|Time||Thursday 11:00 - 12:00|
|Location||VMP 8 - Lecture Hall|
|Chair||Prof. Dr. Rieckmann|
|Streamed to||VMP 9 - Lecture Hall|
Annette Scheunpflug holds the chair of Foundations in Education at the Otto-Friedrich-University of Bamberg in Germany and is an elected member of the Bavarian Academy of Science. She has a broad international teaching and research experience in Europe, the US, Japan and several African countries. Her research covers aspects of educational quality, Anthropology of Education and Global Education. She is member of the editorial board of the Zeitschrift für Erziehungswissenschaft and the International Journal of Development Education and Global Learning.
Global Learning may be understood as an educational response to the „fact of a development towards a world society“. The development of world society is accompanied by a wide range of adaptation challenges, such as the development of global social justice, the overcoming of paternalism, or the facilitation of social solidarity and dealing with migration in an era of climate change.
The keynote will be about presenting challenges of learning in this context and reflecting them against the background of empirical data. Why do people hardly target global disparities or global climate change? What are the challenges to act against global social inequality? How should education look like reflecting risky global developments and enhancing the reflection of consequences of human behaviour? It will also be necessary to ask to what extent these challenges are new and significant in terms of human history and in what respect they are different from those crisis diagnoses that usually accompany generational change.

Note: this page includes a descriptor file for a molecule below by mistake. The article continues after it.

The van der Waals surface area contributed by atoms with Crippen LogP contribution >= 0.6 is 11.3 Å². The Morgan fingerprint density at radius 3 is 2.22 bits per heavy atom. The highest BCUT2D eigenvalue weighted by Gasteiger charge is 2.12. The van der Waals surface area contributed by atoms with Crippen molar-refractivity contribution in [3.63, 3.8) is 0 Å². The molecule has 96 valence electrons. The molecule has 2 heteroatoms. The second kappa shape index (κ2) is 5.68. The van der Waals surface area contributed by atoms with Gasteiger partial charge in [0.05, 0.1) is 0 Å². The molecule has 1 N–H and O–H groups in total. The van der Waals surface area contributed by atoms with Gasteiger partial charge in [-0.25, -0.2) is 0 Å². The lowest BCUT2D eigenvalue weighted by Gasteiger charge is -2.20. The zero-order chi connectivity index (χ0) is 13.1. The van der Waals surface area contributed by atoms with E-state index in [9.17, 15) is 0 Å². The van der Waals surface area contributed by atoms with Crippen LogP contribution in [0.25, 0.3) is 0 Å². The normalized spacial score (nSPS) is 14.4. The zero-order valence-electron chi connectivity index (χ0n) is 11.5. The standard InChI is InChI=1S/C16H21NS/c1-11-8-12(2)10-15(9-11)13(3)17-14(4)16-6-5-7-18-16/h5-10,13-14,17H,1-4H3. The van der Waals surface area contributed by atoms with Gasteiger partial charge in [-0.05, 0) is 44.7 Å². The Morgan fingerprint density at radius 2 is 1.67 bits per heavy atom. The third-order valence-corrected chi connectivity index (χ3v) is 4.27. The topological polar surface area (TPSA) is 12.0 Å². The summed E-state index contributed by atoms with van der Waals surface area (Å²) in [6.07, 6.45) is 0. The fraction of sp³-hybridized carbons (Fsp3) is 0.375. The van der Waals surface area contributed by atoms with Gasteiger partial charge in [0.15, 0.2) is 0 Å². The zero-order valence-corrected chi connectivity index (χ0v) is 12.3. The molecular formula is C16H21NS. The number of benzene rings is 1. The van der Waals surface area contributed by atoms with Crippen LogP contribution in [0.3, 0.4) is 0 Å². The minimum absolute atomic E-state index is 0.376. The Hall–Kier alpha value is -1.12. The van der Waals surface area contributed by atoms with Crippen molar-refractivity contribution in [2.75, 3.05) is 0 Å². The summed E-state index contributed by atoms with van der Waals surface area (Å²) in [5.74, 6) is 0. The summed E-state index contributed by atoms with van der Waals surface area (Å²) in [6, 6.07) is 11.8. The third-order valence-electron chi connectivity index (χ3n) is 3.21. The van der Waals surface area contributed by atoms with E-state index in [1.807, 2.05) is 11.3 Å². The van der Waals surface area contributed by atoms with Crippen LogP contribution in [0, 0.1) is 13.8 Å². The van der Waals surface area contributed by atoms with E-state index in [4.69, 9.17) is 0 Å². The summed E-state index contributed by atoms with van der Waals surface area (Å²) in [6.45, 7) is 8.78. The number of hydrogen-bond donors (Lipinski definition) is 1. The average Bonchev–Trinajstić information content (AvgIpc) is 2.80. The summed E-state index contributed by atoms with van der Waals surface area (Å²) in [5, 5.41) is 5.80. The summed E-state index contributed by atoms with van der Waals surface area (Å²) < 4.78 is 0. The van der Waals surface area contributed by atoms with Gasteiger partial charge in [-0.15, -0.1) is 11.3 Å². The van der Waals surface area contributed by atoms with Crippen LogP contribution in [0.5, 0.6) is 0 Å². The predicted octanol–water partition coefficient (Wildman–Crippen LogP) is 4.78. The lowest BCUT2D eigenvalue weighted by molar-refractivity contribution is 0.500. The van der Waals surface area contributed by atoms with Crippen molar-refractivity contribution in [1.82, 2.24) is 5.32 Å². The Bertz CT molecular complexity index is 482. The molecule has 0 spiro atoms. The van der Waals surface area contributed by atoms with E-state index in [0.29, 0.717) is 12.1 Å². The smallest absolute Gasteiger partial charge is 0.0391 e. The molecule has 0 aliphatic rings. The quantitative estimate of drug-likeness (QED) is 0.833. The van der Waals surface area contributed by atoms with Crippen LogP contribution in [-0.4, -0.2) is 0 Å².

Second, didactic settings on global learning need to be reflected. It will be discussed, to which extend learning arrangements potentially raise awareness of global risks and how to enable awareness of global inequalities. What encourages people to face these challenges in the first place? In this context, informal learning and global learning arrangements play a special role. It is also necessary to discuss whether these concepts per se are appropriate to be globalised or what the spreading “glocality” means for concepts of global learning.
These concepts are challenging research in two ways: From a systematically perspective, the inherent future scenarios on global learning are contingent. Therefore, how to describe distinct teaching on a contingent future in a consistent way? From an empirical point of view, it becomes obvious that the empirical evidence in this working field is not sufficient so far. What sort of empirical research is needed to address these challenges? Moreover, what are the risks associated with this research?
The presentation will highlight a number of future areas of research, and will suggest a framework for research concerning global learning.